Takahiro IWASAKI<br/>
<em>Reflection model (Itsukushima)</em> (2013) <!-- (full view) --><br />
from the <i>Reflection model</i> series 2001–<br />
Cypress, adhesive<br />
(a-b) 139.0 x 783.0 x 864.0 cm (variable) (installation)<br />
National Gallery of Victoria, Melbourne<br />
Felton Bequest, 2014<br />
2015.77.a-b<br />
© Takahiro Iwasaki, courtesy of the artist and ANOMALY

Takahiro Iwasaki

Reflection Model (Itsukushima)

Free entry

NGV International

Level 1 Mezzanine, Asian Art temporary exhibitions

29 Apr 23 – 1 Oct 23

Takahiro Iwasaki is recognized as one of Japan’s leading contemporary artists. He creates intricately detailed models that reinterpret iconic historical buildings and contemporary Japanese cityscapes. His most acclaimed works are from the Reflection model series that focuses on Japanese sacred buildings and the reflections they cast in the water that surrounds them. Playing with this striking visual relationship, Iwasaki constructs precise three-dimensional models that are suspended in a way that combines the building with its illusionary reflection to create a single, complete form. Commissioned by the NGV in 2014, the largest work in the Reflection model series takes as its subject the Shinto shrine of Itsukushima, located on Miyajima Island in Japan’s Inland Sea.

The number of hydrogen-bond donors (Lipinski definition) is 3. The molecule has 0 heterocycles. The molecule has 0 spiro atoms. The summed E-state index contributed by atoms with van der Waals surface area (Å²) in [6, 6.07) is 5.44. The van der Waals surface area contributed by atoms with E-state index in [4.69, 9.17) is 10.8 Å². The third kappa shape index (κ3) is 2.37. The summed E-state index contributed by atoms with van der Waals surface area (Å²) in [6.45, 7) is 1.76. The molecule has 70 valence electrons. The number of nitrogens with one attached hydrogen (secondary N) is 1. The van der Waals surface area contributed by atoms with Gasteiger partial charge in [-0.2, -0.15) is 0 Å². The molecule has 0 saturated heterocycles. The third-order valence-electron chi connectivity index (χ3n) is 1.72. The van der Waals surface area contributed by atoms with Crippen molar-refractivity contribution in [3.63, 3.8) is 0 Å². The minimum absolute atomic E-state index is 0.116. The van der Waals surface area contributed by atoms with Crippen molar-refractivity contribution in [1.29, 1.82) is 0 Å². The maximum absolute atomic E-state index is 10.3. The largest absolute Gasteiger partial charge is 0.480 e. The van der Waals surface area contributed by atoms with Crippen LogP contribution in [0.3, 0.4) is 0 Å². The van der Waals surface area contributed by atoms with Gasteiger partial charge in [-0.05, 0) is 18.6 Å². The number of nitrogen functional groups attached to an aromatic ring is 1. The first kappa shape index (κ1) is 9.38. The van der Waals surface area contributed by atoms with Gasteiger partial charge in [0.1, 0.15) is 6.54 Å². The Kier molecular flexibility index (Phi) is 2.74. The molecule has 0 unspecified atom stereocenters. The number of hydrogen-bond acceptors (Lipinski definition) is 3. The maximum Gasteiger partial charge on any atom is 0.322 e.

At the time of making he wrote,
‘I have been waiting for the time when my artistic process had matured and ripened to a suitable level before embarking on such a massive and important project.’

Faced with the structural challenges of size and fragility, Iwasaki incorporates the age-old Japanese concept of ‘durability found in flexibility’ that has been crucial to creating earthquake-resistant buildings. When suspended, the fourteen parts of the sculpture nestle into each other in a way that does not lock them in place but allows the model to move without stress points and breakage. Constructed from the traditional building material of cypress wood, Iwasaki displays great attention to the expertise and ingenuity that Japanese shrine carpenters have developed over countless generations; in so doing he can be seen as a present-day practitioner and custodian of these ancient skills.